Issue:March 2015

DYNAMIC LIGHT SCATTERING - Colloidal Gold: The Gold Standard for Drug Delivery?


Today, the maturation of a decade’s worth of investment into nanotechnology is seeing nanomedical materials steadily emerge into clinical and medical practice. In commercial terms, the result of this carefully fostered research is that by 2015, the market for biomedical nanotechnology is expected to exceed $70 billion.1 In practical terms, this suggests a potentially transformative shift in the way diseases are targeted and treated.

Nanosized colloidal gold has great potential in multiple therapeutic and biotechnology applications. Taking drug delivery as an example, manipulation of the unique chemical, physical, and electronic properties of colloidal gold enables researchers to develop drug-nanoparticle conjugates for targeted drug delivery, improving a drug’s biodistribution and pharmacokinetics within specific biological targets, such as diseased tissue or cancerous cells. In this way, gold nanoparticles are set to play an important role as a platform for novel intracellular delivery vehicles and controlling nanoparticle size throughout the formulation process, which is crucial to defining this functionality.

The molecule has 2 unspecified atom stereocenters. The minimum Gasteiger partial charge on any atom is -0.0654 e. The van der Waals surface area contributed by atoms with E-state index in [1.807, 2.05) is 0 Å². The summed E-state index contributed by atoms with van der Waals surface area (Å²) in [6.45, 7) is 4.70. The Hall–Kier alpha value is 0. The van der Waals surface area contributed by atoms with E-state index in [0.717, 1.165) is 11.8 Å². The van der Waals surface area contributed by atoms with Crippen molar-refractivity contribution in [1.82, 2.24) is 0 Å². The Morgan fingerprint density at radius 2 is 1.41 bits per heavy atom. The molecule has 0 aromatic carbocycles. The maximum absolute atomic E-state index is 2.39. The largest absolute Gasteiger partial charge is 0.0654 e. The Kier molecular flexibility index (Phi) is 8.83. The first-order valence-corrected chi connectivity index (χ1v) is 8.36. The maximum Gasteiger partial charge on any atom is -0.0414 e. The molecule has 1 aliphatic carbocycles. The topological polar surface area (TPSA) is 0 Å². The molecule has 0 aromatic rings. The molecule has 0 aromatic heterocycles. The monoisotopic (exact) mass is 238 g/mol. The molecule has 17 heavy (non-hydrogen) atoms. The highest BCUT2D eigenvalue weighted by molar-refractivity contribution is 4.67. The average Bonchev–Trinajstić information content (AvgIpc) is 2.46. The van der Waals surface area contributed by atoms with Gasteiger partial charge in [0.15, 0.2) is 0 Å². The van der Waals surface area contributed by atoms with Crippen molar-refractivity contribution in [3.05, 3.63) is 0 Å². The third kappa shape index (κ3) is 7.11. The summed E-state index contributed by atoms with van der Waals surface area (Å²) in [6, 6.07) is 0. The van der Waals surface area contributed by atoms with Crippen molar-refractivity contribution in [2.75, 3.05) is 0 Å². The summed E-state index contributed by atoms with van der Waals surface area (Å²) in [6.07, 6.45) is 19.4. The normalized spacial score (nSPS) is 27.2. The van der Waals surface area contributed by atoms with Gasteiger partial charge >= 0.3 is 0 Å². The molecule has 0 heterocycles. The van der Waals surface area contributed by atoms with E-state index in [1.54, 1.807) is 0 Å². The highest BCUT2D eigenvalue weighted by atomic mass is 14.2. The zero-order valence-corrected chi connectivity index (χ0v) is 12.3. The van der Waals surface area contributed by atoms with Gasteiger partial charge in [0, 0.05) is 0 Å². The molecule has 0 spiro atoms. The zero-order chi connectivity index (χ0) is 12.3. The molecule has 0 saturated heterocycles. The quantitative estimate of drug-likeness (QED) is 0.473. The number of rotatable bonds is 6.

This article explores the importance of particle size in biomedical nanotechnology. Experimental data are presented to illustrate how advanced Dynamic Light Scattering (DLS) techniques deliver these measurements for colloidal gold in the nanosized and sub-nanosized ranges.


Belief in the therapeutic properties of gold can be traced back to ancient times. However, it wasn’t until the 18th century that the antibacterial properties of gold cyano salts were discovered. Fast forward another 100 years, and gold salts are now routinely administered for the treatment and management of rheumatic arthritis. Beyond these conventional therapies, modern interest in gold lies in its colloidal form.

A number of properties of colloidal gold make it well-suited for nanomaterial-based clinical applications. Its chemical and physical inertness ensure the material is toxicologically safe in vivo, while its fine size allows particles to cross a cell membrane without harming the cell. Furthermore, gold nanoparticles suspended within aqueous media form negatively charged ions that have a strong affinity for biological macromolecules, such as proteins and antibodies, which form biological ligands around the ion. These unique physical properties are currently being exploited for a variety of biomedical applications, including their use as imaging probes, diagnostic agents, and for advanced drug delivery. In this last area, gold nanoparticles are being developed to provide sophisticated delivery mechanisms for a range of conventional and novel treatments, from oral insulin administration to targeted cancer drugs and DNA conjugates for advanced gene therapies.